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sciencefan
02-01-2008, 06:31 PM
I am looking forward to this Masterpiece Theatre film on Sunday. It's supposed to be based on her surviving letters written to her sister and her neice. Someone who saw a preview said it was respectfully done, of which I'm glad.

sciencefan
02-01-2008, 06:35 PM
Here's some information I found.

"I have had the pleasure of viewing an advance copy, and am favourably pleased. I think that the writer Gwyneth Hughes and director Jeremy Lovering have handled a very sensitive subject with honesty and respect."
Miss Austen Regrets Preview: A Lively Curiosity « Austenprose (http://austenprose.wordpress.com/2008/01/22/miss-austen-regrets-preview-a-lively-curiousity/)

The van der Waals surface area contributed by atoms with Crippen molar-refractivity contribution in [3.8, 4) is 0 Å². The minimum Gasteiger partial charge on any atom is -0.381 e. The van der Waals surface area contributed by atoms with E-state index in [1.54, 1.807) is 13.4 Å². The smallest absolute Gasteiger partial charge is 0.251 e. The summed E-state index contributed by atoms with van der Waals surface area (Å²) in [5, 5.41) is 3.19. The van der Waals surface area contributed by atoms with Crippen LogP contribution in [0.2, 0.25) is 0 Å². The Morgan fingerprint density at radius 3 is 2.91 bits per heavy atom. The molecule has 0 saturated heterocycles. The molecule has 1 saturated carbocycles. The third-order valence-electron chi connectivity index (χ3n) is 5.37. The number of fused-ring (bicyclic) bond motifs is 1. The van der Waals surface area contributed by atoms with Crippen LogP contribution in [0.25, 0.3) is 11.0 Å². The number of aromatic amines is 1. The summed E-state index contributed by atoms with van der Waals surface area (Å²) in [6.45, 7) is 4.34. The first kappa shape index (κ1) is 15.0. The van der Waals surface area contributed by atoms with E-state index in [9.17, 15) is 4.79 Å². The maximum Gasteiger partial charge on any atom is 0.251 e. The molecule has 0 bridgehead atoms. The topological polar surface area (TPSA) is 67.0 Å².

""The script is very tightly based on Austen's surviving letters to her sister and to her young niece, Fanny. So I must share the credit for quite a lot of the dialogue with Miss Austen herself!"

""Everyone knows Jane Austen never married. For her millions of fans this can only be a relief, because it's hard to see how a 19th century wife and mother could have found time to write her six wonderful novels! All the same, you do wonder whether she minded – how this spinster lady felt about the absence of a real Mr Darcy in her life."

"And then I read the most extraordinary fact. Jane Austen did receive a proposal of marriage from a wealthy young neighbour. And she accepted! She actually said yes to him – till after a long night of discussion with her sister Cassandra, she changed her mind. This intriguing decision inspired the story of Miss Austen Regrets.""